My favourite artist over the past couple of years is Steven Wilson, the man behind Porcupine Tree. Today’s song is called Insurgentes, the title track of his first solo album:

Steven Wilson has a great ear for melody and his more mellow songs are simply beautiful, as you can see from today’s choice.

A lot of his music has an underlying theme of melancholy and some of the subjects he sings about are quite dark. For example, the theme of his most recent album is based on the true story of a young woman who moved to the city and disappeared without anybody noticing, despite the fact that she had friends and family. She had died in her bedsit in London and her body lay undiscovered for two years.

When I hear stories like this I am deeply saddened and I wonder how the poor woman could possibly have been missed for so long. If this had been a work of fiction I would have been sceptical about such a thing happening.

But it wasn’t fiction at all and that exposes a massive flaw in the way society functions.

One of the points about the story is that if you live in a small community then everybody seems to know you whether they are your friends or not. I have seen this myself in small villages and towns I have visited.

Small places seem friendlier in many ways. For example, you can stroll into a pub in a country village and immediately local people take notice of you because they don’t know who you are. The same happens in shops and many people will strike up a conversation to find out about you, perhaps wondering if you are going to become a local yourself.

Small places have more of a sense of community and people bond with each other more than they do in a city.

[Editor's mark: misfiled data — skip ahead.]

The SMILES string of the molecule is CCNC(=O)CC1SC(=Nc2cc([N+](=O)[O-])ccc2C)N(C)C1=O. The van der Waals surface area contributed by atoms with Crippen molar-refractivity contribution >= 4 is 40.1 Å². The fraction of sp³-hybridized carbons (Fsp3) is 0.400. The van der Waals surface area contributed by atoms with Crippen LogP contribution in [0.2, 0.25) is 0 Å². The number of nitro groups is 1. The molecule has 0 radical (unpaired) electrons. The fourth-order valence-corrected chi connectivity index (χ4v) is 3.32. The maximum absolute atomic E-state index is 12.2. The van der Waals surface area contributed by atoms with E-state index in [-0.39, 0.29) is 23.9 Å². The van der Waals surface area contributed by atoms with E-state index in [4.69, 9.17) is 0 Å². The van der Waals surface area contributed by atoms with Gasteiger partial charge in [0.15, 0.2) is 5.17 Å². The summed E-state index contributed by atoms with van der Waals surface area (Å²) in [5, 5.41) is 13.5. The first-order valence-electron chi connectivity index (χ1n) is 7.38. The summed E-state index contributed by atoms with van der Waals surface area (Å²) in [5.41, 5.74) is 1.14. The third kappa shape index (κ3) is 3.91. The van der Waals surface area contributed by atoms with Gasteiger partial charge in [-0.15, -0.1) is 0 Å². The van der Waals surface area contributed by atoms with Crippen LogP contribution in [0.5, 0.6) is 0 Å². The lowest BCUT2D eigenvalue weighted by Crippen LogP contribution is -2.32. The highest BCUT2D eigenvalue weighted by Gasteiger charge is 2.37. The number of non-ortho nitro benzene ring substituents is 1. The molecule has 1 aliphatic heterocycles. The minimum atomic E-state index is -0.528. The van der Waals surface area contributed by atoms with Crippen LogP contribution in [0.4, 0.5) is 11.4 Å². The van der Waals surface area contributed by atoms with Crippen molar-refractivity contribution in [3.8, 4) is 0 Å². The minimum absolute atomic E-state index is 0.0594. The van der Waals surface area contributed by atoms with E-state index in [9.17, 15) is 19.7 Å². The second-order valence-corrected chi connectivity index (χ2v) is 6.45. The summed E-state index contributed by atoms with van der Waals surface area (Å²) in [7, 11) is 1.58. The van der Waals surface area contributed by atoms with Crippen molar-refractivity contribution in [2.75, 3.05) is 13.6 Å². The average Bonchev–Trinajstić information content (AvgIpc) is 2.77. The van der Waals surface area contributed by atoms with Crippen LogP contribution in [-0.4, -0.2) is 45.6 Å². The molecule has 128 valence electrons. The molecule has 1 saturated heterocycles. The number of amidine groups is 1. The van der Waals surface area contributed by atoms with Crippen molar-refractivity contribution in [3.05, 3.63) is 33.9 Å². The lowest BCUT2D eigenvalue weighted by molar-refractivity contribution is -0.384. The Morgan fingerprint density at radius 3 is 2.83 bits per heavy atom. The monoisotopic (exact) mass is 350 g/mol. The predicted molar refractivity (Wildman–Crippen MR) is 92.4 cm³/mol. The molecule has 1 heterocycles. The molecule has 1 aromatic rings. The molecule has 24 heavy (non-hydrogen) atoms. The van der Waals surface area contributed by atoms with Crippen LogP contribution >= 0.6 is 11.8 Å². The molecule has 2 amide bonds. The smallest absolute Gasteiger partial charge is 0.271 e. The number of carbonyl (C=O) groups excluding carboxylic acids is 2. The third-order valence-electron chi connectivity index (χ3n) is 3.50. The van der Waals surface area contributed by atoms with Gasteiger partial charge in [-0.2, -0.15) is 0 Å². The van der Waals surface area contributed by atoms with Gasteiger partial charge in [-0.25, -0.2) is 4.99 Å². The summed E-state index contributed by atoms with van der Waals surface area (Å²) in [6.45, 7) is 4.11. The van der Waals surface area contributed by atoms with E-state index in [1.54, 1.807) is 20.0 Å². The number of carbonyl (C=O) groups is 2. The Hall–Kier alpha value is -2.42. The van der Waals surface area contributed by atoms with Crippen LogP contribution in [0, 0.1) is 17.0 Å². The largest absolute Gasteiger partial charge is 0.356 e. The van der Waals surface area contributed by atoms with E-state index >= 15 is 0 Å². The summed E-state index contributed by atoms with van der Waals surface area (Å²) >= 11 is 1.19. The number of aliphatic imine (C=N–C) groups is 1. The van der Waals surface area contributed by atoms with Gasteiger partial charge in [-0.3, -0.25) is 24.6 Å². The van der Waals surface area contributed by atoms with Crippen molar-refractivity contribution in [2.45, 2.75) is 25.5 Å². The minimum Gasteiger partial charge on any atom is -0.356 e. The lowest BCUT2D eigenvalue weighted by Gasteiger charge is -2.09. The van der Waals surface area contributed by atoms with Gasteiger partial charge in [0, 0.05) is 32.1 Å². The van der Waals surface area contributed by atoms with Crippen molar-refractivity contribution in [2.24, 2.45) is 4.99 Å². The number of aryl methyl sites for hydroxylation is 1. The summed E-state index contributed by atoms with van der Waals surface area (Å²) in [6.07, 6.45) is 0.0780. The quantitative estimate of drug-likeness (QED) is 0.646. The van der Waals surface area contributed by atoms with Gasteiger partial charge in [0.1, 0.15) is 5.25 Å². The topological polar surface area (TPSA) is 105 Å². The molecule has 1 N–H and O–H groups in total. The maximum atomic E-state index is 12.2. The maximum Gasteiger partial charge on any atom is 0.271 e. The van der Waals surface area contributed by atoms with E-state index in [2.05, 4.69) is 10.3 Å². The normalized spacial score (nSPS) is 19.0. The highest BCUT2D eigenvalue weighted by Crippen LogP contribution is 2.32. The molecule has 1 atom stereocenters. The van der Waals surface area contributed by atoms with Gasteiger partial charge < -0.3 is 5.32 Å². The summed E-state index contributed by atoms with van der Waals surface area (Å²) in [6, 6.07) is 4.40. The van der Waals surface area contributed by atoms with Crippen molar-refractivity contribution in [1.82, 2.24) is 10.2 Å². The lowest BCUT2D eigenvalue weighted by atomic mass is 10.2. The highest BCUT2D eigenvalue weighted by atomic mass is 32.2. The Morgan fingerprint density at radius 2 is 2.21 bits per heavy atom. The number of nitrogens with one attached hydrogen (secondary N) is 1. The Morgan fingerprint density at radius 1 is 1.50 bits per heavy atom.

If you live in a metropolis such as London or Manchester, the chances are that you will join millions of others shopping in a huge city centre, eating in one of numerous restaurants throughout the urban sprawl and drinking beer in a variety of pubs in different neighbourhoods. If, like me, you wander around the city you rarely bump into people you know while you are out and about especially the further you go away from your own home.

The point is that in a city like London you can be anonymous whereas in a small community this is more difficult.

At my current time of life, I am still captivated by cities and exploring the place is better if you are anonymous. I know a lot of people in Manchester as you would imagine but there are two and a half million people living within the metropolitan area and it is impossible to build such a sense of community. Manchester United football club regularly cram 75,000 people into the stadium for football matches – that is more people than the population of some small towns and if you ever visit the place it can be daunting when you are sitting in the top tiers of the stadium looking down at the thousands of people all united and focussed on the football.

To be honest, I try not to think about the anonymity in a big city and I imagine that as I get older the temptation to move to a smaller cosier place by the sea will become far more appealing.

Thankfully I am still young and mobile enough to have fun in the sprawl that is Manchester and I hope it continues for many years to come.